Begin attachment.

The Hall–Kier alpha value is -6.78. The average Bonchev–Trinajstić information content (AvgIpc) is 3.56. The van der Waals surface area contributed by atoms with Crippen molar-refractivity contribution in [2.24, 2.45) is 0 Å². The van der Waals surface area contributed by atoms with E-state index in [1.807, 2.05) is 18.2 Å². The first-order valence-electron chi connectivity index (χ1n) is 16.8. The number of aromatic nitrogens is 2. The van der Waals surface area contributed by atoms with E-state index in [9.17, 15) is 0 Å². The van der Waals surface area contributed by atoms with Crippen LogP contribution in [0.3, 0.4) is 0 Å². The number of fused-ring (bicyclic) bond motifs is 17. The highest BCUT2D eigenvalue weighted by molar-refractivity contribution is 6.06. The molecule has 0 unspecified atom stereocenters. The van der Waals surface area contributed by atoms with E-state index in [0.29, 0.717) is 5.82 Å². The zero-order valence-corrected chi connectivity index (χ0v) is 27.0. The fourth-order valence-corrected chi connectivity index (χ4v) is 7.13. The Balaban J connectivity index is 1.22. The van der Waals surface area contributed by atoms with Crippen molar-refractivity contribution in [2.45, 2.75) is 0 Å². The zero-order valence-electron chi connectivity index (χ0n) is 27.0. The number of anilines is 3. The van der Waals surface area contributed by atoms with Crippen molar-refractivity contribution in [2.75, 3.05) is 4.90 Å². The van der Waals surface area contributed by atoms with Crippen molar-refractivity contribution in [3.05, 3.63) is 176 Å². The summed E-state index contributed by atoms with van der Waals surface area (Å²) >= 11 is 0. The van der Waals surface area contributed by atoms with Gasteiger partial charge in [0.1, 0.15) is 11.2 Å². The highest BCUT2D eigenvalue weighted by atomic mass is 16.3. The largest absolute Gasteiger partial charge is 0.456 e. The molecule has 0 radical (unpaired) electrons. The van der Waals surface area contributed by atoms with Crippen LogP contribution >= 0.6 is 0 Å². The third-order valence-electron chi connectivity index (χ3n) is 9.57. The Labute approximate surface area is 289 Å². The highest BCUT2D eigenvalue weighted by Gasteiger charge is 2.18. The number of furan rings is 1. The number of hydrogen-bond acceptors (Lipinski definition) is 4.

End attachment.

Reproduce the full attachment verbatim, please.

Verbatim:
The Hall–Kier alpha value is -6.78. The average Bonchev–Trinajstić information content (AvgIpc) is 3.56. The van der Waals surface area contributed by atoms with Crippen molar-refractivity contribution in [2.24, 2.45) is 0 Å². The van der Waals surface area contributed by atoms with E-state index in [1.807, 2.05) is 18.2 Å². The first-order valence-electron chi connectivity index (χ1n) is 16.8. The number of aromatic nitrogens is 2. The van der Waals surface area contributed by atoms with E-state index in [9.17, 15) is 0 Å². The van der Waals surface area contributed by atoms with Crippen LogP contribution in [0.3, 0.4) is 0 Å². The number of fused-ring (bicyclic) bond motifs is 17. The highest BCUT2D eigenvalue weighted by molar-refractivity contribution is 6.06. The molecule has 0 unspecified atom stereocenters. The van der Waals surface area contributed by atoms with E-state index in [0.29, 0.717) is 5.82 Å². The zero-order valence-corrected chi connectivity index (χ0v) is 27.0. The fourth-order valence-corrected chi connectivity index (χ4v) is 7.13. The Balaban J connectivity index is 1.22. The van der Waals surface area contributed by atoms with Crippen molar-refractivity contribution in [2.45, 2.75) is 0 Å². The zero-order valence-electron chi connectivity index (χ0n) is 27.0. The number of anilines is 3. The van der Waals surface area contributed by atoms with Crippen molar-refractivity contribution in [2.75, 3.05) is 4.90 Å². The van der Waals surface area contributed by atoms with Crippen molar-refractivity contribution in [3.05, 3.63) is 176 Å². The summed E-state index contributed by atoms with van der Waals surface area (Å²) >= 11 is 0. The van der Waals surface area contributed by atoms with Gasteiger partial charge in [0.1, 0.15) is 11.2 Å². The highest BCUT2D eigenvalue weighted by atomic mass is 16.3. The largest absolute Gasteiger partial charge is 0.456 e. The molecule has 0 radical (unpaired) electrons. The van der Waals surface area contributed by atoms with Crippen LogP contribution >= 0.6 is 0 Å². The third-order valence-electron chi connectivity index (χ3n) is 9.57. The Labute approximate surface area is 289 Å². The highest BCUT2D eigenvalue weighted by Gasteiger charge is 2.18. The number of furan rings is 1. The number of hydrogen-bond acceptors (Lipinski definition) is 4.